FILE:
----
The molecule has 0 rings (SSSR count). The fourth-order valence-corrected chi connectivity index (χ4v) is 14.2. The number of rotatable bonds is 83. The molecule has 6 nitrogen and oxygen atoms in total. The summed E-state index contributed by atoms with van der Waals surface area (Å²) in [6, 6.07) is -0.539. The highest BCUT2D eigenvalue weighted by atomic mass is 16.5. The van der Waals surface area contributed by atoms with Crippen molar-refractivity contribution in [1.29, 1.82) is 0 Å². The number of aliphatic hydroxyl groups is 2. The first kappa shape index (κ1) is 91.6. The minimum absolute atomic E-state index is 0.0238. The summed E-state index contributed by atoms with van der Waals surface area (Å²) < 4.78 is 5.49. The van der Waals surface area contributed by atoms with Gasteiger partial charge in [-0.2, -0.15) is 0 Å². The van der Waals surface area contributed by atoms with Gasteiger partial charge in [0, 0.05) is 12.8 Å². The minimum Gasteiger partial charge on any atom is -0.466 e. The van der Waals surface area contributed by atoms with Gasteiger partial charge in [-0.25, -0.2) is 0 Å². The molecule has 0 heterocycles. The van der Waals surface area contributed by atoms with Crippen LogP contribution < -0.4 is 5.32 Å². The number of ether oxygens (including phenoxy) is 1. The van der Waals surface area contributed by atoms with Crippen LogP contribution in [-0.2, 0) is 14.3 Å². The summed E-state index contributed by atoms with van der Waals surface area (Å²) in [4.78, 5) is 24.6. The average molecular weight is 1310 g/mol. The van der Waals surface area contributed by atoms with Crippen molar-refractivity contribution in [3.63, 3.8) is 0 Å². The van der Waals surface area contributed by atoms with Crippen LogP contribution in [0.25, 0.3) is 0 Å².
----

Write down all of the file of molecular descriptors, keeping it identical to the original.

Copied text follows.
The molecule has 0 rings (SSSR count). The fourth-order valence-corrected chi connectivity index (χ4v) is 14.2. The number of rotatable bonds is 83. The molecule has 6 nitrogen and oxygen atoms in total. The summed E-state index contributed by atoms with van der Waals surface area (Å²) in [6, 6.07) is -0.539. The highest BCUT2D eigenvalue weighted by atomic mass is 16.5. The van der Waals surface area contributed by atoms with Crippen molar-refractivity contribution in [1.29, 1.82) is 0 Å². The number of aliphatic hydroxyl groups is 2. The first kappa shape index (κ1) is 91.6. The minimum absolute atomic E-state index is 0.0238. The summed E-state index contributed by atoms with van der Waals surface area (Å²) < 4.78 is 5.49. The van der Waals surface area contributed by atoms with Gasteiger partial charge in [-0.2, -0.15) is 0 Å². The van der Waals surface area contributed by atoms with Gasteiger partial charge in [0, 0.05) is 12.8 Å². The minimum Gasteiger partial charge on any atom is -0.466 e. The van der Waals surface area contributed by atoms with Gasteiger partial charge in [-0.25, -0.2) is 0 Å². The molecule has 0 heterocycles. The van der Waals surface area contributed by atoms with Crippen LogP contribution < -0.4 is 5.32 Å². The number of ether oxygens (including phenoxy) is 1. The van der Waals surface area contributed by atoms with Crippen LogP contribution in [-0.2, 0) is 14.3 Å². The summed E-state index contributed by atoms with van der Waals surface area (Å²) in [4.78, 5) is 24.6. The average molecular weight is 1310 g/mol. The van der Waals surface area contributed by atoms with Crippen molar-refractivity contribution in [3.63, 3.8) is 0 Å². The van der Waals surface area contributed by atoms with Crippen LogP contribution in [0.25, 0.3) is 0 Å².